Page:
As mentioned in Jim Wiltse's post here on February 16, a monumental amendment to federal Regulation Z affecting mortgage loan originators will take effect on April 1, 2011. It's being called, somewhat ominously, the "Final Rule."
Currently, an MLO receives compensation in a transaction from both the yield spread premium and origination fees. Under the Final Rule, MLOs can no longer be compensated based on the yield spread premium or on any terms of a transaction, i.e., the interest rate, annual percentage rate, loan-to-value ratio, or existence of a prepayment penalty.
The Final Rule further states that if a mortgage loan originator receives compensation directly from a consumer, he may not receive any other compensation, directly or indirectly, from anyone in connection with that transaction. In addition, it prohibits a loan originator from steering a consumer to a residential mortgage loan for the purpose of receiving greater compensation from the creditor unless the resulting loan transaction is in the consumer’s interest.
On what, then, can MLO compensation be based? The Federal Reserve has suggestions for the perplexed. These include:
- The loan originator’s overall loan volume
- The long-term performance of the originator’s loans
- An hourly rate of pay
- Whether the consumer is an existing customer of the creditor or a new customer
- A payment fixed in advance for every loan the originator arranges
- The percentage of applications submitted by the loan originator to the creditor that results in consummated transactions
- The quality of the loan originator’s loan files submitted to the creditor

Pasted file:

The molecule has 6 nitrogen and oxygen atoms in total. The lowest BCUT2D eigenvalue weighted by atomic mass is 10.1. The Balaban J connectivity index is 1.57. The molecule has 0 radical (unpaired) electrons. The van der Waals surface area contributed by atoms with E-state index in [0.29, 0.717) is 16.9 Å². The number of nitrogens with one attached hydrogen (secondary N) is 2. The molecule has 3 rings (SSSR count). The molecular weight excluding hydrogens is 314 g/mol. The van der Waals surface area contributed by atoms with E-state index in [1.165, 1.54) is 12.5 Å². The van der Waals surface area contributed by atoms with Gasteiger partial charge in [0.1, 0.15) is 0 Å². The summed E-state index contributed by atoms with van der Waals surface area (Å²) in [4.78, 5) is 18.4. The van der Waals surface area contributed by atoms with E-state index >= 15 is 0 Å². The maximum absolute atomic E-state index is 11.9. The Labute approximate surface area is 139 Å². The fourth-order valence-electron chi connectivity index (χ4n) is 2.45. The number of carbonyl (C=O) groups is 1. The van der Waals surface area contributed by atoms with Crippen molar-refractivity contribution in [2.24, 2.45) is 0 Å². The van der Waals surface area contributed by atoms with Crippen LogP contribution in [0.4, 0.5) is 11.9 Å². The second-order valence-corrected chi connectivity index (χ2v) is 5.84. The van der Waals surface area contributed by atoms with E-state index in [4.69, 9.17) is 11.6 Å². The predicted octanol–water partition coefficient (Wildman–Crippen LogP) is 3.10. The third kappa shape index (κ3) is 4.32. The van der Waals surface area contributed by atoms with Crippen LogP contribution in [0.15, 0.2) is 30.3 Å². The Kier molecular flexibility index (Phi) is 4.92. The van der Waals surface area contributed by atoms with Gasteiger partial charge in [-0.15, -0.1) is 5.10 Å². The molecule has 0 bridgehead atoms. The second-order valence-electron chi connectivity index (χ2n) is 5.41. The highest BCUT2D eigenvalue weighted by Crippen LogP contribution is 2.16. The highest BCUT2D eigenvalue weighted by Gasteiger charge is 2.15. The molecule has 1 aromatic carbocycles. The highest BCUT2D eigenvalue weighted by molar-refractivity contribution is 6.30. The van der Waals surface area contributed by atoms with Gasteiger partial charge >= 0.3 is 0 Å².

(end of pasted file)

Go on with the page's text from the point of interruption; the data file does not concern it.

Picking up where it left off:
- A legitimate business expense, such as fixed overhead costs
- The amount of credit extended
The mortgage industry has largely opposed the Final Rule, which it believes will promote unfair competition and result in a mortgage marketplace controlled by four or five megabanks. The National Association of Independent Housing Professionals (NAIHP) and the National Association of Mortgage Brokers (NAMB) have filed a lawsuit against the Federal Reserve to prevent the April 1 implementation of the Final Rule. Senators David Vitter from Louisiana and Jon Tester from Montana authored a letter
to Ben Bernanke supporting the lawsuit.
Barring a court ruling or a serious change of minds at the Federal Reserve, after April 1, 2011, a person who violates the Final Rule will be in violation of TILA.
The Federal Reserve summarizes the Final Rule here
. Or you can find the full rule with (a lot of) discussion in the Federal Register
of September 24, 2010.
HUD addresses key procedural questions that may arise in complying with the Final Rule here